2. Small businesses will win big with the CCCA.
The CCCA is crucial to alleviating the burdens faced by small retailers. Opponents are running ads erroneously claiming “Mega-retailers are trying to trick Congress into enacting harmful credit card routing legislation falsely claiming that it will help small businesses.”
Swipe fees are the highest operating cost after labor for most retailers, but they hit small retailers the hardest: They pay the highest swipe fee rates, don’t have huge legal teams to decipher complex contracts and have no power to negotiate. These fees prevent small merchants from investing in their businesses by hiring more staff, buying more inventory and competing on price.
Swipe fees are high because Visa and Mastercard control over 80% of all credit card volume. They centrally price fix the swipe fees charged by all banks that issue cards under their brands and block competing networks that could offer lower fees and better security from processing transactions made on their cards.
3. Low-income families are impacted the most by swipe fees and would benefit the most from reform.
In another false ad, opponents claim the CCCA would harm vulnerable communities, saying “low-income families and communities of color will be the first ones kicked out of the credit card system.” This claim is particularly egregious as there is absolutely no language in the CCCA that would ban anyone from the credit card system. Moreover, it’s highly unlikely that banks with 25% profit margins will decide they don’t want customers just because they might receive less money from merchants in swipe fees.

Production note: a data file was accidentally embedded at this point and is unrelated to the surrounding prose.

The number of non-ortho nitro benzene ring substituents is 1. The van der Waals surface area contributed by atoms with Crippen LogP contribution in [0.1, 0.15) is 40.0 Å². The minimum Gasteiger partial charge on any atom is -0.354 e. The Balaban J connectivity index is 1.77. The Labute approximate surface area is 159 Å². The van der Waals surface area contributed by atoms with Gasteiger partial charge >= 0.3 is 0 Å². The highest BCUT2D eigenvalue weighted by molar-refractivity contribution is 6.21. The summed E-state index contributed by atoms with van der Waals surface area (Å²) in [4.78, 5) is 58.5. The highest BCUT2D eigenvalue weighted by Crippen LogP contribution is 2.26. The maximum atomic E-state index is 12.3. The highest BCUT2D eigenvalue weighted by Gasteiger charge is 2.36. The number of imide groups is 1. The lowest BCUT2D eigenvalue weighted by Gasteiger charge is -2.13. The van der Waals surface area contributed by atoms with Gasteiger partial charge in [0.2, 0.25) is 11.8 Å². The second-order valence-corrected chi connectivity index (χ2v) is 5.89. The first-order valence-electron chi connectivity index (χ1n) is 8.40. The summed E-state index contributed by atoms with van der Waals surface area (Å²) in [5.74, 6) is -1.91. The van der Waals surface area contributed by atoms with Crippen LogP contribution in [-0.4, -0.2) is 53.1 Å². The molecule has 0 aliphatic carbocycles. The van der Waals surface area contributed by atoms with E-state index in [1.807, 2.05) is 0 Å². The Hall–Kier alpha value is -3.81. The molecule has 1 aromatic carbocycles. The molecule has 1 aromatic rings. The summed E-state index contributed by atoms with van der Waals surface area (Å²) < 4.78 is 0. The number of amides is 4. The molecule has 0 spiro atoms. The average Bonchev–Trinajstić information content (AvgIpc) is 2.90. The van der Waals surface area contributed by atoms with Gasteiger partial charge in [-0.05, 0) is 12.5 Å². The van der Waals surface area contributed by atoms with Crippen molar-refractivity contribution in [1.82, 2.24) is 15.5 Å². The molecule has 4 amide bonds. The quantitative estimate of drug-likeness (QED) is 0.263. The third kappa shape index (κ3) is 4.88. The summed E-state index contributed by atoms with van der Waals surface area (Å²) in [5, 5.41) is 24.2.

In fact, studies have shown that the current system is harmful to low-income families. The Hispanic Leadership Fund found that households making less than $75,000 per year collectively transfer over $3.5 billion a year to wealthier households that benefit from credit card rewards because swipe fees drive up prices for all consumers regardless of whether they use a credit card. The Hispanic Leadership Fund says the CCAA would benefit low-income families.
4. Consumers want swipe fee reform.
Contact Congress today and tell lawmakers to co-sponsor the Credit Card Competition Act.
CCCA opponents continuously suggest the CCCA would be detrimental to consumers. The truth is American families and small businesses are paying the price for excessive swipe fees. Swipe fees cost the average American family over $1,000 annually, whether it’s in the form of higher prices or credit card surcharges. The pro-consumer U.S. Public Interest Research Group is one of the leading supporters of the CCCA.
Consumers are increasingly aware of swipe fees and their impact on prices. They recognize that the flawed payments market has allowed these fees to more than double over the past decade. According to a recent poll by NRF, 81% of consumers support federal legislation that would allow for greater competition to lower credit card fees for small businesses.
Join NRF in helping advance the Credit Card Competition Act by participating in our grassroots campaign.